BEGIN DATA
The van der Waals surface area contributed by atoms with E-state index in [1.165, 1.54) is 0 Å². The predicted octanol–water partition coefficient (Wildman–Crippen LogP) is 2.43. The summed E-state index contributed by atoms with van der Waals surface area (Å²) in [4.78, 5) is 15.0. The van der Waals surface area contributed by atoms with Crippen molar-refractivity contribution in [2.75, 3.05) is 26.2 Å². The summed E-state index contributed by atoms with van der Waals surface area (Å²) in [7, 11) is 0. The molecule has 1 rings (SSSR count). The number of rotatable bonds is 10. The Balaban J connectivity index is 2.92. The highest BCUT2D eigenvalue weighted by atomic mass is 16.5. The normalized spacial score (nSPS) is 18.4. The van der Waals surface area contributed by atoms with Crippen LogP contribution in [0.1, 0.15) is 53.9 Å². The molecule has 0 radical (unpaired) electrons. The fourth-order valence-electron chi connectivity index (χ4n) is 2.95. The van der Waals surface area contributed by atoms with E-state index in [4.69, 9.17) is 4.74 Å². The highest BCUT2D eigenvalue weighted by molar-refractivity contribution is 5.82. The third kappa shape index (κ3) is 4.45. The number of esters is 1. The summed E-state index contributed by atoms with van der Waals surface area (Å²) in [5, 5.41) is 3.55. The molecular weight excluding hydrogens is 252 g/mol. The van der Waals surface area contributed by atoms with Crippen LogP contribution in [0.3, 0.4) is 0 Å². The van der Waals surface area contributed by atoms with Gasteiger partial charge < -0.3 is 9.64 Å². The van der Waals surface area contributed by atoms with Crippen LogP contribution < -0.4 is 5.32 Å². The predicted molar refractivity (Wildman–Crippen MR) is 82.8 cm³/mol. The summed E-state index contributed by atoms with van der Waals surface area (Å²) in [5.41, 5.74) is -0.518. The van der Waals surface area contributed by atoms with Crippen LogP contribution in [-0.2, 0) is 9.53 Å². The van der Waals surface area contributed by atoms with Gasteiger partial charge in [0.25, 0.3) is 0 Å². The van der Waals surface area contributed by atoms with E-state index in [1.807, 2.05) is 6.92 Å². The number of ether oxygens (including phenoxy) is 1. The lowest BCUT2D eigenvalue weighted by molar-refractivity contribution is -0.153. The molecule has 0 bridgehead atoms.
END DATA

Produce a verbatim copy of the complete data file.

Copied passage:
The van der Waals surface area contributed by atoms with E-state index in [1.165, 1.54) is 0 Å². The predicted octanol–water partition coefficient (Wildman–Crippen LogP) is 2.43. The summed E-state index contributed by atoms with van der Waals surface area (Å²) in [4.78, 5) is 15.0. The van der Waals surface area contributed by atoms with Crippen molar-refractivity contribution in [2.75, 3.05) is 26.2 Å². The summed E-state index contributed by atoms with van der Waals surface area (Å²) in [7, 11) is 0. The molecule has 1 rings (SSSR count). The number of rotatable bonds is 10. The Balaban J connectivity index is 2.92. The highest BCUT2D eigenvalue weighted by atomic mass is 16.5. The normalized spacial score (nSPS) is 18.4. The van der Waals surface area contributed by atoms with Crippen LogP contribution in [0.1, 0.15) is 53.9 Å². The molecule has 0 radical (unpaired) electrons. The fourth-order valence-electron chi connectivity index (χ4n) is 2.95. The van der Waals surface area contributed by atoms with E-state index in [4.69, 9.17) is 4.74 Å². The highest BCUT2D eigenvalue weighted by molar-refractivity contribution is 5.82. The third kappa shape index (κ3) is 4.45. The number of esters is 1. The summed E-state index contributed by atoms with van der Waals surface area (Å²) in [5, 5.41) is 3.55. The molecular weight excluding hydrogens is 252 g/mol. The van der Waals surface area contributed by atoms with Crippen LogP contribution in [0.3, 0.4) is 0 Å². The van der Waals surface area contributed by atoms with Gasteiger partial charge < -0.3 is 9.64 Å². The van der Waals surface area contributed by atoms with Crippen LogP contribution < -0.4 is 5.32 Å². The predicted molar refractivity (Wildman–Crippen MR) is 82.8 cm³/mol. The summed E-state index contributed by atoms with van der Waals surface area (Å²) in [5.41, 5.74) is -0.518. The van der Waals surface area contributed by atoms with Crippen LogP contribution in [-0.2, 0) is 9.53 Å². The van der Waals surface area contributed by atoms with Gasteiger partial charge in [0.25, 0.3) is 0 Å². The van der Waals surface area contributed by atoms with E-state index in [1.807, 2.05) is 6.92 Å². The number of ether oxygens (including phenoxy) is 1. The lowest BCUT2D eigenvalue weighted by molar-refractivity contribution is -0.153. The molecule has 0 bridgehead atoms.